And let me just say - I know it. I don't understand it, and neither do the specialists, but I know it. Fatigue is the most common symptom of MS, and is experienced by approximately 80% of people living with MS (it is also a primary cause of early departure from the workforce).
There are a couple of theories on what causes MS fatigue: a special fatigue, referred to as lassitude, is unique to people with MS. Unique and thought provoking. One of the top theories is that the fatigue is related to the activation of the immune system: the immune system releases substances to carry messages between cells. Another theory (my favourite) is that an MS brain has to work harder to get the same tasks done as a non-MS brain (working harder means using more parts of the brain). The fatigue can manifest in two ways: a general feeling of tiredness or muscle tiredness.
So what is so "unique" about it?
- Generally occurs on a daily basis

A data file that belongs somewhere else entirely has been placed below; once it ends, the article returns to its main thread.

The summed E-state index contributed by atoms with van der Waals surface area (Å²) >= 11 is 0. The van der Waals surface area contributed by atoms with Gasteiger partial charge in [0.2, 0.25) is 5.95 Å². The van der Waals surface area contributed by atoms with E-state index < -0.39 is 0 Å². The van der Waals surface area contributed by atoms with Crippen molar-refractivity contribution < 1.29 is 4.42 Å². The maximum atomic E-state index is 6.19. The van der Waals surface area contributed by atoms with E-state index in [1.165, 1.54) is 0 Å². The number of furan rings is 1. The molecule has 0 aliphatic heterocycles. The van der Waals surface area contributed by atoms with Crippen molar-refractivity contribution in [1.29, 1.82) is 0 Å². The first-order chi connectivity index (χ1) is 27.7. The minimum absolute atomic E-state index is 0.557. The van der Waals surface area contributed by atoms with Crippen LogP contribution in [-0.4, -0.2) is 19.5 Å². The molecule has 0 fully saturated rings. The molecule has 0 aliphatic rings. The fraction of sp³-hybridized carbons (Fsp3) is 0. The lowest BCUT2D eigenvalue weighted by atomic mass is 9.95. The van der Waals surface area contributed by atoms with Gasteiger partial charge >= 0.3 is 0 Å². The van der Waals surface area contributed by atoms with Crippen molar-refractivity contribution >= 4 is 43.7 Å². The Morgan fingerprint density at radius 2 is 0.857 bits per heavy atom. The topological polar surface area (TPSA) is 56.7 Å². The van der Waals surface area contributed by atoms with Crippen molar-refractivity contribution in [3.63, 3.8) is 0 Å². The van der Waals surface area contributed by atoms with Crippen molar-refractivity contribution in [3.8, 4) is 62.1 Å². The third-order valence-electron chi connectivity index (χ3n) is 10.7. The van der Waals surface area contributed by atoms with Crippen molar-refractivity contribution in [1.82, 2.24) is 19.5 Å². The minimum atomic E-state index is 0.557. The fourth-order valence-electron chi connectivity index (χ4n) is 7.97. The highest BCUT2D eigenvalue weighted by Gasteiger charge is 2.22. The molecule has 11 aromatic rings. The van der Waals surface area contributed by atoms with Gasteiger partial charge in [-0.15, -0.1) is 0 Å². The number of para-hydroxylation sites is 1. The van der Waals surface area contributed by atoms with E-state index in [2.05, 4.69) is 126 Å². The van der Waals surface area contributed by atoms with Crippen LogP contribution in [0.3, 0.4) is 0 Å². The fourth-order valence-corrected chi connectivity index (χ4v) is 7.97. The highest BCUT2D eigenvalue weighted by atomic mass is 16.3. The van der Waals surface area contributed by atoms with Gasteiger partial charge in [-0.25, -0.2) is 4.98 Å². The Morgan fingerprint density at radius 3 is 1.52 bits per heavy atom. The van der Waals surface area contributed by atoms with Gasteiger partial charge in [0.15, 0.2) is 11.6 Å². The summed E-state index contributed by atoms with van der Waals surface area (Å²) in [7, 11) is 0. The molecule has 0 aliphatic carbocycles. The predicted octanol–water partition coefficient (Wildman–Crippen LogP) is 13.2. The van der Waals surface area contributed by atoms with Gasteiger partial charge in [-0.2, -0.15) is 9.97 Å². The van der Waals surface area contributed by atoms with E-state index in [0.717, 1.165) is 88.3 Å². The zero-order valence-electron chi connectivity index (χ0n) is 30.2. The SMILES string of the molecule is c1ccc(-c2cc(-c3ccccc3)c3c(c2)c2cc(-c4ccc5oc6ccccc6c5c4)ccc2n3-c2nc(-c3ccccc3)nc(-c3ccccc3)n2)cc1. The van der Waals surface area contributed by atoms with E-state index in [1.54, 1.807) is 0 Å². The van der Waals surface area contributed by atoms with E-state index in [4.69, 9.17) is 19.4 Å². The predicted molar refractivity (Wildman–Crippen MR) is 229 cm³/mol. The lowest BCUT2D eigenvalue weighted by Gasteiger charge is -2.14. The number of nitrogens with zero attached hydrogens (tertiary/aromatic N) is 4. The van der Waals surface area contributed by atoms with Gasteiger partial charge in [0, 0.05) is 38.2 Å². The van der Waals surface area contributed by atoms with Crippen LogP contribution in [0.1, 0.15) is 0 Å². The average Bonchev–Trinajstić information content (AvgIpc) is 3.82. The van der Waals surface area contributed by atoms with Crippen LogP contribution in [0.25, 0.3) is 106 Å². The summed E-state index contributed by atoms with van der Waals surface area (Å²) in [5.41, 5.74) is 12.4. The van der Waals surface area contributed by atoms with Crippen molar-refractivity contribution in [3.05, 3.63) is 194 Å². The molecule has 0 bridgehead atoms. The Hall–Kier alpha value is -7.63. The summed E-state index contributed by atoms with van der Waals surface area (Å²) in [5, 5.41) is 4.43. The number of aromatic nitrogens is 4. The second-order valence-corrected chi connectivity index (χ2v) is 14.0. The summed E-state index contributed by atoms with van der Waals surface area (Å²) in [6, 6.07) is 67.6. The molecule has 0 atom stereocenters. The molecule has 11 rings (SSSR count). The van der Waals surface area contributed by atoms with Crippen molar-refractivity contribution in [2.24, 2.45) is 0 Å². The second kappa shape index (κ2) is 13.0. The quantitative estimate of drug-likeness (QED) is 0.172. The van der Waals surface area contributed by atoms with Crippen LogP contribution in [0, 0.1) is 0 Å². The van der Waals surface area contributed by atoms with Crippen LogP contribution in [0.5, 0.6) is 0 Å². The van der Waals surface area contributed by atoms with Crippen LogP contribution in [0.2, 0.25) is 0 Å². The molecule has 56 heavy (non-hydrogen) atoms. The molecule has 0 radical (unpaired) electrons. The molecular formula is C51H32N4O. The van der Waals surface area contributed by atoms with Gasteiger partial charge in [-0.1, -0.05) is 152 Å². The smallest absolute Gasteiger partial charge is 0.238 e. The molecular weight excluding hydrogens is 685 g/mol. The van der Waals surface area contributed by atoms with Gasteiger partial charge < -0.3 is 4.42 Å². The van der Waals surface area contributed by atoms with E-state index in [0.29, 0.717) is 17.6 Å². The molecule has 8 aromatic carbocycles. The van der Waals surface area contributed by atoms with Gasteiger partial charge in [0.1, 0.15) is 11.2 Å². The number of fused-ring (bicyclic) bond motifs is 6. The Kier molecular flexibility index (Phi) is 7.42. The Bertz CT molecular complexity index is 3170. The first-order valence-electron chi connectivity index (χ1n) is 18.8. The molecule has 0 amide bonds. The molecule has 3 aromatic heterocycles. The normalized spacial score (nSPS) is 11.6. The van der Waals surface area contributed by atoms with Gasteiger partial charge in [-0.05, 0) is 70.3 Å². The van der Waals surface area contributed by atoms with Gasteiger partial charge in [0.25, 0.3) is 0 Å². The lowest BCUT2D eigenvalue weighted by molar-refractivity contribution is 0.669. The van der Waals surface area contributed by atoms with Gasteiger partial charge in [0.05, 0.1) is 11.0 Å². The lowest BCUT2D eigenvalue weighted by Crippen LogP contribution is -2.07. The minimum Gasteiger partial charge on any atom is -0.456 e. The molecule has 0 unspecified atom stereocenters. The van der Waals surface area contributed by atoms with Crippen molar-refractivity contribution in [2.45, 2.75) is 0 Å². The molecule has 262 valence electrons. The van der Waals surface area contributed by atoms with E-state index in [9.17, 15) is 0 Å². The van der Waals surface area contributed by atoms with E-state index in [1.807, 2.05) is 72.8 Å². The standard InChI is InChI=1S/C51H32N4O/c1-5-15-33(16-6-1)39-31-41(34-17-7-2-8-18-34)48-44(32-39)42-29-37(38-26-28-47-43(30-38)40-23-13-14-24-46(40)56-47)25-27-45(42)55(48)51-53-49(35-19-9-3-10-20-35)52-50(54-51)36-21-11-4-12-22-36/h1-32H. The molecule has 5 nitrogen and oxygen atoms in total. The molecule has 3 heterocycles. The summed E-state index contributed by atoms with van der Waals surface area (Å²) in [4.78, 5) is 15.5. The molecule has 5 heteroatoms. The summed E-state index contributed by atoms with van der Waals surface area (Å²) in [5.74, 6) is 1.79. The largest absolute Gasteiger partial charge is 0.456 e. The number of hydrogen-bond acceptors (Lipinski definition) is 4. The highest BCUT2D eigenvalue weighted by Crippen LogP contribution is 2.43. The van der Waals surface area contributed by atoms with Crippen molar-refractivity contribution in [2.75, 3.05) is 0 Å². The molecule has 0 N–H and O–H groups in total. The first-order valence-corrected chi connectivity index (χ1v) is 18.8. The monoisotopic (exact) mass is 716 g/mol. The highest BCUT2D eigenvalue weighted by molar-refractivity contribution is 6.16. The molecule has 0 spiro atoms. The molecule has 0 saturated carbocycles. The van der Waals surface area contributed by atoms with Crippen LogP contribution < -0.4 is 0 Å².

- May occur early in the morning, even after a restful night’s sleep
- Tends to worsen as the day progresses
- Tends to be aggravated by heat and humidity
- Comes on easily and suddenly
- Is generally more severe than normal fatigue
- Is more likely to interfere with daily responsibilities
This is not say that there aren't other factors that can cause fatigue in MS. Certain medications, quality of sleep, and a need to expend more energy for simple tasks (like brushing your teeth) can also play a role. MS fatigue, much to the frustration of the MSer, can be misinterpreted as depression or a general lack of trying or laziness.
I experience both a general feeling of tiredness and muscle tiredness. Some days, it's as if my limbs are cast in concrete: every step is an effort, I'm slower moving and throw in the towel a lot sooner. More often than not, these "concrete" days are accompanied by an overall cog-fog, but cog-fog doesn't always come with "concrete". With MS, you never know what you are going to get. Or when you are going to get it, which is when I experience the worst of my MS fatigue - the fatigue that sucks me down.
As I listed above, it can come on suddenly, unexpectedly. For me, my face changes. My eyes water. I start to feel anxious and scared; scared that if I fall asleep, I won't wake up again. It's as if I'm sinking. I want my bed. I need my bed. I can't get my thoughts out clearly.
MS fatigue is a real part of MS. It's hard for us to explain, and I'm sure it's hard for you to understand.